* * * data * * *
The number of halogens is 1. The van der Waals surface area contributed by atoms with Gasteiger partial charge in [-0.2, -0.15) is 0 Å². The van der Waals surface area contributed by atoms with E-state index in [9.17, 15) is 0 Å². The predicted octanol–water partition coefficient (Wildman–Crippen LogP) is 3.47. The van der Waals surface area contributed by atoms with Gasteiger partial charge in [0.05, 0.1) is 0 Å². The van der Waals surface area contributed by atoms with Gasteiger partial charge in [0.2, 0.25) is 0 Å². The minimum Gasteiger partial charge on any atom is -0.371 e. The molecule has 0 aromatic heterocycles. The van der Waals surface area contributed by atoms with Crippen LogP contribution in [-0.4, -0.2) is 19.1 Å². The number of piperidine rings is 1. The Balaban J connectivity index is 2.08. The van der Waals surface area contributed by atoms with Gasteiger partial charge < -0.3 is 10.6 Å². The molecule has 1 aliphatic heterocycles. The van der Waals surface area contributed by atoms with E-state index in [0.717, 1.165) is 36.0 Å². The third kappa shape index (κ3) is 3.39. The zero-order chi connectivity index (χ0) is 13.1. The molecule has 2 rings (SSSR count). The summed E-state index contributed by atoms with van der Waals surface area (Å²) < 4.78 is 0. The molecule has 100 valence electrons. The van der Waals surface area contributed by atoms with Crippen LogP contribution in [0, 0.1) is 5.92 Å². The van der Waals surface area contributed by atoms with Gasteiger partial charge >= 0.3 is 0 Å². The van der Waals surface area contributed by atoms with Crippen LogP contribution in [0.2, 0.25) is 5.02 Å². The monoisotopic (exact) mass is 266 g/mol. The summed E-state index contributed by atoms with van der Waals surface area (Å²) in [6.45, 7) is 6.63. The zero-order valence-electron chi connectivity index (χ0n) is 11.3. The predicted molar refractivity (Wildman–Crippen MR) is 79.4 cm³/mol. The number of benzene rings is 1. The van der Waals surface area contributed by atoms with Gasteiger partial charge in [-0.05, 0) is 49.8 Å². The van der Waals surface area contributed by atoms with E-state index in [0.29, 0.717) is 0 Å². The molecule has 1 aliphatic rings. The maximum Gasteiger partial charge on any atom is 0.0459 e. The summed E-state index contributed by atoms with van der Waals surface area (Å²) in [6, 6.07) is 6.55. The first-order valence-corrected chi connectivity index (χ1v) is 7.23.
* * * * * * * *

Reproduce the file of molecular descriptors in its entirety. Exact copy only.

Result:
The number of halogens is 1. The van der Waals surface area contributed by atoms with Gasteiger partial charge in [-0.2, -0.15) is 0 Å². The van der Waals surface area contributed by atoms with E-state index in [9.17, 15) is 0 Å². The predicted octanol–water partition coefficient (Wildman–Crippen LogP) is 3.47. The van der Waals surface area contributed by atoms with Gasteiger partial charge in [0.05, 0.1) is 0 Å². The van der Waals surface area contributed by atoms with Gasteiger partial charge in [0.2, 0.25) is 0 Å². The minimum Gasteiger partial charge on any atom is -0.371 e. The molecule has 0 aromatic heterocycles. The van der Waals surface area contributed by atoms with Crippen LogP contribution in [-0.4, -0.2) is 19.1 Å². The number of piperidine rings is 1. The Balaban J connectivity index is 2.08. The van der Waals surface area contributed by atoms with Gasteiger partial charge < -0.3 is 10.6 Å². The molecule has 1 aliphatic heterocycles. The van der Waals surface area contributed by atoms with E-state index in [0.717, 1.165) is 36.0 Å². The third kappa shape index (κ3) is 3.39. The zero-order chi connectivity index (χ0) is 13.1. The molecule has 2 rings (SSSR count). The summed E-state index contributed by atoms with van der Waals surface area (Å²) < 4.78 is 0. The molecule has 100 valence electrons. The van der Waals surface area contributed by atoms with Crippen LogP contribution in [0, 0.1) is 5.92 Å². The van der Waals surface area contributed by atoms with Gasteiger partial charge >= 0.3 is 0 Å². The van der Waals surface area contributed by atoms with Crippen LogP contribution in [0.2, 0.25) is 5.02 Å². The monoisotopic (exact) mass is 266 g/mol. The summed E-state index contributed by atoms with van der Waals surface area (Å²) in [6.45, 7) is 6.63. The zero-order valence-electron chi connectivity index (χ0n) is 11.3. The predicted molar refractivity (Wildman–Crippen MR) is 79.4 cm³/mol. The number of benzene rings is 1. The van der Waals surface area contributed by atoms with Gasteiger partial charge in [-0.05, 0) is 49.8 Å². The van der Waals surface area contributed by atoms with E-state index in [0.29, 0.717) is 0 Å². The molecule has 1 aliphatic rings. The maximum Gasteiger partial charge on any atom is 0.0459 e. The summed E-state index contributed by atoms with van der Waals surface area (Å²) in [6, 6.07) is 6.55. The first-order valence-corrected chi connectivity index (χ1v) is 7.23.